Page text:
All medicines may cause side effects, but many people have no, or minor, side effects. Check with your doctor if any of these most COMMON side effects persist or become bothersome:
Seek medical attention right away if any of these SEVERE side effects occur:
Breast pain or tenderness; hair loss; headache; mild burning, irritation, or itching after insertion; mild nausea or vomiting; spotting or breakthrough bleeding; stomach cramps or bloating.
Severe allergic reactions (rash; hives; itching; difficulty breathing; tightness in the chest; swelling of the mouth, face, lips, or tongue; unusual hoarseness); back pain; breast lumps or nipple discharge; calf or leg pain or swelling; changes in vaginal bleeding (eg, spotting, breakthrough bleeding, prolonged bleeding); chest pain; constipation; coughing up blood; dark urine; diarrhea; dizziness; fainting; fever; irregular heartbeat; memory problems; mental or mood changes (eg, depression); muscle pain; one-sided weakness; painful or difficult urination; persistent or severe breast pain or tenderness; persistent or severe headache, nausea, or vomiting; severe or persistent stomach pain or swelling; severe vaginal pain or bleeding during ring removal; slurred speech; sudden shortness of breath; sunburn-like skin rash; swelling of feet, hands, or legs;unusual vaginal discharge, itching, or odor; unusual weight changes; vision changes; weakness or numbness of an arm or leg; yellowing of the skin or eyes.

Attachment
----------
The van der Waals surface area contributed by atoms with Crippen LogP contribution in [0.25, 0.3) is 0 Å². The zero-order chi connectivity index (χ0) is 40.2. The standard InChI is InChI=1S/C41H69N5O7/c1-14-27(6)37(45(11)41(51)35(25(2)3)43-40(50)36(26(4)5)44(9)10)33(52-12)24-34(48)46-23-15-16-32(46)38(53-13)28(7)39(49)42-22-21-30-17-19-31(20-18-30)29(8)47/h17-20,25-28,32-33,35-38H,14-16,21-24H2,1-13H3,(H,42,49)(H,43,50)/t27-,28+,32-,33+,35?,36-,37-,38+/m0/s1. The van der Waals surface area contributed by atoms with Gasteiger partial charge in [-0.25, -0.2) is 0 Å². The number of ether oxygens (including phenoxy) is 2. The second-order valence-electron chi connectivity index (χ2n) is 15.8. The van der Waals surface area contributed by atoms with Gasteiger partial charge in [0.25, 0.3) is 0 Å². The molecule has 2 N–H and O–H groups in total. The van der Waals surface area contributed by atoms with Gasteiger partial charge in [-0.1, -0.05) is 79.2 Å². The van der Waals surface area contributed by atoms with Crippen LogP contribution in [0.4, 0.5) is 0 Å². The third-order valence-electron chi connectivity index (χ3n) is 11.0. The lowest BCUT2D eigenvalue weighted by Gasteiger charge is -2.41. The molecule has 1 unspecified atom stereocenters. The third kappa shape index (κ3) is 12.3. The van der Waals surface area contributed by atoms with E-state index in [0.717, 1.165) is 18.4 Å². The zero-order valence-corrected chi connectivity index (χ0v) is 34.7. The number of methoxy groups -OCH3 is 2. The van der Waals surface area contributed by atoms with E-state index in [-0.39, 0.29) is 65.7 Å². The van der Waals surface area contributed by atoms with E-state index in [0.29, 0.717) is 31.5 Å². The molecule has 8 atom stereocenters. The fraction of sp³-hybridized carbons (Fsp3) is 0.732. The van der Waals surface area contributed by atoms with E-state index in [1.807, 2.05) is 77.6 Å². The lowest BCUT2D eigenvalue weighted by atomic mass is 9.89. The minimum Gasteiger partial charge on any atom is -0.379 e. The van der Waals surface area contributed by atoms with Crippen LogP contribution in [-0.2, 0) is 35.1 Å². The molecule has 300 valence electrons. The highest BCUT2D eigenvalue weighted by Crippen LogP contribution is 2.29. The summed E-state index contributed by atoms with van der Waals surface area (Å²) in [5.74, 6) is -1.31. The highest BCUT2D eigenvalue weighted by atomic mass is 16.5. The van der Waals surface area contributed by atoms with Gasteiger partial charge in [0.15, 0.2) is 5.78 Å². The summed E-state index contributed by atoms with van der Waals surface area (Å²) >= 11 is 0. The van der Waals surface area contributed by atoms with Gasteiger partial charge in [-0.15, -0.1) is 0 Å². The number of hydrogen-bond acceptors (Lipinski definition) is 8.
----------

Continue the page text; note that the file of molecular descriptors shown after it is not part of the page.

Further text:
This is not a complete list of all side effects that may occur. If you have questions about side effects, contact your health care provider. Call your doctor for medical advice about side effects. To report side effects to the appropriate agency, please read the Guide to Reporting Problems to FDA.
If OVERDOSE is suspected:
Contact 1-800-222-1222 (the American Association of Poison Control Centers), your local poison control center, or emergency room immediately.Proper storage of estradiol ring: